So it Starts

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Cancer is such an ugly word. My mother survived three bouts of “female” cancer. My dad survived colon cancer. And here we are again. Let’s begin with a brief timeline.

My husband Frank had been having dark urine for several days when he saw blood one day.

May 3 – He went to the clinic and gave a urine specimen. It showed blood, bacteria, and protein. They gave him and antibiotic and made an appointment with a urologist for the following Friday. He took the antibiotic, but the blood increased.

(The clinic is affiliated with University Hospital at the University of Michigan)

May 9 – Frank called the clinic and went back in. The bacteria was gone. (The plot thickens.) The Physician’s Assistant made an appointment for a CT scan before Frank saw the urologist.

May 11 – We went to Ann Arbor to get the CT scan. We had been there previously for a CT scan on his heart and thought it would be the same in-and-out process. You would think that having endometriosis and two children it would have dawned on me that you can’t do an abdominal CT scan without filling the bladder. You would be wrong.

May 12 – Frank saw the urologist at the clinic. The news wasn’t great. He had kidney stones, an enlarged prostate, and bladder cancer. That was the bad news. The good news was that it looked like it was only in the surface cells at the top of the bladder. Strangely, surgery the bladder appeared to not have been fully drained. (Dramatic foreshadowing.) 

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The doctor told Frank that he would have to have surgery to remove the cells. Frank told the doctor that the surgery couldn’t interfere with the fishing trip he takes with our son every year. The doctor wasn’t impressed.

May 15 – The hospital called Frank. The surgery was scheduled for June 2. Well before the fishing trip. So far, so good.

June 1 – The hospital called with the information about the surgery. We were hoping for an early start. We had to be at the hospital at 11a for a 1p surgery. Rats.

June 2 – They started the surgery early. I waited. At approximately the time they said the surgery would end, they called me into the conference room. I waited. And waited. (Not a good sign.) Finally the surgeon came in. The first words out of his mouth after the introduction were “Well, it’s over.” (Bad sign).

It turned out that the tumor was much larger than the urologist had thought. What he thought was urine was actually the tumor. And the surgeon couldn’t get all of it. And it looked like it was invading the prostate. And he might have to remove the bladder and the prostate. (Much worse than expected news.)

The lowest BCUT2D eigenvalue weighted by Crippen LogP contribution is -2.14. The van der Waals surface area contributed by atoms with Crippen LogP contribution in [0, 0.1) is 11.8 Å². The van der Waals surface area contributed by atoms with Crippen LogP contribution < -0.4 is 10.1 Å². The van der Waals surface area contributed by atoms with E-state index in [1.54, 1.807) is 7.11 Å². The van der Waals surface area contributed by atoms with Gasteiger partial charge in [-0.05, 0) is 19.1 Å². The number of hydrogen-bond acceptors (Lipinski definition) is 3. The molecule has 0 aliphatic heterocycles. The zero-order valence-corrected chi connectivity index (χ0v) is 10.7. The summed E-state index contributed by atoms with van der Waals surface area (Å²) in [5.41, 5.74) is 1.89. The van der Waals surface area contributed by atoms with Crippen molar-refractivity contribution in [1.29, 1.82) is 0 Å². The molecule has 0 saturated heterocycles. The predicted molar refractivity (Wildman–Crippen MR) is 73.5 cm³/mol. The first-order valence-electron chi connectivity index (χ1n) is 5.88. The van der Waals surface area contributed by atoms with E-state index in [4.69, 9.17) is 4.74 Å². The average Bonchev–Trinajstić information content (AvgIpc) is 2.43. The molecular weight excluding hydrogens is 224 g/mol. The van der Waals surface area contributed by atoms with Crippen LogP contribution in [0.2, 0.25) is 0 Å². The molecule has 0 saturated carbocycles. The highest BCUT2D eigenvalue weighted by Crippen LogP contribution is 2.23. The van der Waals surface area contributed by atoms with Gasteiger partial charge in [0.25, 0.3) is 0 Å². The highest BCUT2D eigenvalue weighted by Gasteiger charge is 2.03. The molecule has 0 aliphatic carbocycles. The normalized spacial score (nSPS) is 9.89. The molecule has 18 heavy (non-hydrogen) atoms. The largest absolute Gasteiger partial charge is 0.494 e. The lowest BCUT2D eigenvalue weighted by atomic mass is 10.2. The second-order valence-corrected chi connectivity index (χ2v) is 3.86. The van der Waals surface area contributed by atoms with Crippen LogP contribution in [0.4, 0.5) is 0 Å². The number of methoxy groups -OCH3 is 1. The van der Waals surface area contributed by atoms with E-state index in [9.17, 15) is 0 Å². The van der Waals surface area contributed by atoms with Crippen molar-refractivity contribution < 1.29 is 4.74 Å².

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He was a very good communicator. He even drew me a picture of the male plumbing and showed me what he was talking about. Too bad what he was talking about was so awful. He said we would see him in two weeks to go over the pathology. (I like him, but I really don’t want a long-term relationship with him.)

I went back to the waiting room and texted the appropriate people. Those keys are hard to use when your brain is numb. I called our 20-year-old son and left a message. He called back but couldn’t get through. So I texted. I would have called our 21-year-old daughter but she isn’t speaking to us.

Finally I got to see Frank. He was alert and pretty much ready to go. Turns out that the surgeon had not spoken with him, so I had to tell him what was going on. (Unpleasant surprise.) He has to keep the Foley catheter in until Tuesday. (Blech!)

Frank ended up sleeping downstairs on the sofa. The height is much better than the bed while he has the catheter. He slept with one cat. I slept with the other. I finally cried towards morning. The cat was good about getting wet fur.

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Coming soon: removing the catheter.


About cat9984

Hello from Cheeseland. We have a humorous all-animal-all-the-time perspective. The editors are mice and the correspondents are cats, a hedgehog, a mongoose, a sloth, and a variety of other creatures. Come visit us for interviews, stories, and other things of interest to animals (and their humans). Every once in a while, we even let our human Cat write something. (She owns the site.)
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